Optional airline fees excluded from government clampdown on drip pricing

Optional fees such as airline seats and luggage upgrades for flights will not be included in a new government clampdown on so-called drip-pricing.

The exemption was disclosed as the Department for Business and Trade (DBT) unveiled plans to introduce new laws covering hidden fees, fake reviews and shop labelling.

Mandatory fees must be included in the headline price at the start of the shopping process, including booking fees for cinemas and train tickets under the proposals.

Government research suggests that drip pricing is widespread and occurs in more than half of providers in the entertainment (54%) and hospitality (56%) industries, and almost three quarters across the transport and communication (72%) sectors.

But the DBT said: “Optional fees such as airline seat and luggage upgrades for flights will not be included in these measures.”

No further explanation was given for airlines being excluded from the proposals, which follow a consultation into consumer transparency and as part of the Digital Markets, Competition and Consumer Bill.

However, the DBT will officially add fake reviews to a list of banned business practices, outlaw dripped fees “that are unavoidable for consumers” and ensure that businesses provide clearer labelling for prices on supermarket shelves.  

The business department said: “Sneaky hidden fees, or dripped prices that are unavoidable will be banned. 

“Drip pricing occurs when consumers are shown an initial price for a good or service while additional fees are revealed (or ‘dripped’) later in the checkout process.”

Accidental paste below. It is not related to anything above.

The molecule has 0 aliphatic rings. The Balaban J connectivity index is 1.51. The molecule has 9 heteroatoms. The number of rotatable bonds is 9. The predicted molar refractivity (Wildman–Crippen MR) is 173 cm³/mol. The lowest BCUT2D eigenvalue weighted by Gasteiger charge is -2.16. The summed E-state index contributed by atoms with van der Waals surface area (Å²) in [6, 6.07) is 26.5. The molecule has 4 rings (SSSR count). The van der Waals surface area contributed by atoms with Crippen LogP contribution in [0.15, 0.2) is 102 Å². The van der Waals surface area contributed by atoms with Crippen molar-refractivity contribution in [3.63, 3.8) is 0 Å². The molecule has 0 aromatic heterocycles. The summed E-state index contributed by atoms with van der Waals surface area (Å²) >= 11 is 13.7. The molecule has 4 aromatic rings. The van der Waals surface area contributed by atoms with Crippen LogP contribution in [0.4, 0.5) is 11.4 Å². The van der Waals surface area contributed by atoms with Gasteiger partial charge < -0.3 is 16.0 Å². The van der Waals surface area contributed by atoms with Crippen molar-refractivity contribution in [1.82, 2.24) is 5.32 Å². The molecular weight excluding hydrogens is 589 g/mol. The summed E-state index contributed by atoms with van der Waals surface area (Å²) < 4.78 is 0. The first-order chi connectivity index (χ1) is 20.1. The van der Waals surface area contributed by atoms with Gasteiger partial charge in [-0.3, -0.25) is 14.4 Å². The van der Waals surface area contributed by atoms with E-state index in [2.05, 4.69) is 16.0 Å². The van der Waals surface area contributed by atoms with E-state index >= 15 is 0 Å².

Consumer body Which? has been campaigning against drip-pricing across a range of business sectors. 

In a policy research paper issued in October, Which? said: “In some cases, dripped fees are for optional services that are applied depending on the choices that consumers make to suit their needs (such as extra luggage or additional legroom when selecting a flight). These practices need to be dealt with in different ways. 

“However, the overriding principle that sits across all of these practices is the need for much greater transparency at the beginning of the buying process.”

The DBT said: “Working with the Competition and Markets Authority, new guidance will be created in the coming months to tackle fake reviews which will be added to the list of banned practices, with website hosts held accountable for reviews on their pages.

“The Price Marking Order (PMO), a piece of retained EU law, will also be reformed now we have taken back control of our laws.

“The PMO requires traders to display the final selling price and, where appropriate the final unit price of products in a clear way. The EU’s PMO laws were last updated 20 years ago and no longer reflect modern shopping habits.”

Enterprise, markets and small business minister Kevin Hollinrake said: “From supermarket shelves to digital baskets – modern day shopping provides customers with more choice than ever before. But with that, comes the increased risk of confusion, scams and traps that can easily cost the public more than they had planned.

“Today’s announcement demonstrates the clear steps we’re taking as a government to ensure customers can compare purchases with ease, aren’t duped by fake reviews, and have the sting of hidden fees taken away.”

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